Redlining, Race, Bias, and Breast Cancer
Can maps contribute to better solutions for the disproportionate rate of and harm done by cancer in different neighborhoods? Scientists, including those at MCW, have shown that neighborhood characteristics (such as socioeconomic status, racial segregation, home ownership and walkability) influence cancer rates and levels of survivorship as well as many other health outcomes.
Mapping these data helps identify trends at local, regional, and international levels. It also can reveal whether a pattern in Milwaukee holds true in other cities, which can inform more targeted local public health and policy priorities. Kirsten Beyer, PhD, MPH, MS, associate professor of epidemiology in the MCW Institute for Health & Equity, and a team of faculty members, fellows, residents, students and staff members are focused on understanding the health effects of mortgage lending practices in neighborhoods. They define mortgage lending bias as the systematic denial of mortgage financing to specific neighborhoods or applicants, which can reduce access to housing, wealth accumulation and economic development while increasing segregation.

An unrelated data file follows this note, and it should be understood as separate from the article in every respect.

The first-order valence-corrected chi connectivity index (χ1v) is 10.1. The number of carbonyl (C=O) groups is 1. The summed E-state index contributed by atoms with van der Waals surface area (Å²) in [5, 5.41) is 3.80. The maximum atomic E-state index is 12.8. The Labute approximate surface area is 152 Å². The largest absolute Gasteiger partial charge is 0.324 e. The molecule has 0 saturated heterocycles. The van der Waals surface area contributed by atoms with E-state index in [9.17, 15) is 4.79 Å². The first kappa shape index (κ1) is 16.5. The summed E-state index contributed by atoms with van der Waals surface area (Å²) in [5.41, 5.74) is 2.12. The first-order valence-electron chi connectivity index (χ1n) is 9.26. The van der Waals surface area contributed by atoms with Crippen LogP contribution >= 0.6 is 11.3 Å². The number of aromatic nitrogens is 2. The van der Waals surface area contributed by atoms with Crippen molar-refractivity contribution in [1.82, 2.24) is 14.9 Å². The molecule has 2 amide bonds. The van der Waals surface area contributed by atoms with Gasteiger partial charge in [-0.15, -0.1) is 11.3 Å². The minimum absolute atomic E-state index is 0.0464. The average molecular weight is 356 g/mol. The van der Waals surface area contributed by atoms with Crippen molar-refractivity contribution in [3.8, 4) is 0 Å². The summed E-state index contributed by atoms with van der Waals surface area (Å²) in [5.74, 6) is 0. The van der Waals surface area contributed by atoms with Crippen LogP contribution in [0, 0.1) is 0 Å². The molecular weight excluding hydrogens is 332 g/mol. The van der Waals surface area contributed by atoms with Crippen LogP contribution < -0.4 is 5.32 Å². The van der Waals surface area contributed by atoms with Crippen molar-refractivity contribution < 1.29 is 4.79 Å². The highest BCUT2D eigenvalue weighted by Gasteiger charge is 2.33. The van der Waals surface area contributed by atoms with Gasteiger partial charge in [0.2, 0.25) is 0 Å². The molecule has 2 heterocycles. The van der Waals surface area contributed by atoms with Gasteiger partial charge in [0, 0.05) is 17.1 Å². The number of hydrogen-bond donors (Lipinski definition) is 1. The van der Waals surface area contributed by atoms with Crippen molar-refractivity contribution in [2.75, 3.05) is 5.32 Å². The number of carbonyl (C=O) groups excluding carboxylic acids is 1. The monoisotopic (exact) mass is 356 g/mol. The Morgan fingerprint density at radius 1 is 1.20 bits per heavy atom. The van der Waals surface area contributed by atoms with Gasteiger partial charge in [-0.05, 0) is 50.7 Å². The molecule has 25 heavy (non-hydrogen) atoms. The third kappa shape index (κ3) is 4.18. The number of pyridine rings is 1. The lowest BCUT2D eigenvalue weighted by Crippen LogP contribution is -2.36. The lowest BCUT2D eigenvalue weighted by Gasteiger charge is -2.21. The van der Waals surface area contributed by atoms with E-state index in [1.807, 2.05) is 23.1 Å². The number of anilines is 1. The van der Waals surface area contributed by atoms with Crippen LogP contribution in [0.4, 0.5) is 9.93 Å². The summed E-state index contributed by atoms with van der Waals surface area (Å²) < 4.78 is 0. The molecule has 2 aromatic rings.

This work continues to generate new knowledge to help guide efforts to improve health equity, including results published in March in the Journal of Race, Ethnicity and the City showing the persistence of mortgage lending bias over time by comparing historical maps of redlining practices in the1930s to current measures of mortgage lending bias and segregation. Dr. Beyer and her co-authors said their data on the durability of these inequities demonstrate the importance of a comprehensive approach combining multiple strategies for changing pathways to home ownership and neighborhood vitality across racial, socioeconomic and geographical groups.
Artwork by Marquayla Ellison
Research by Kirsten Beyer, PhD, MPH, MS
More information on Breast Cancer, Race, and Place.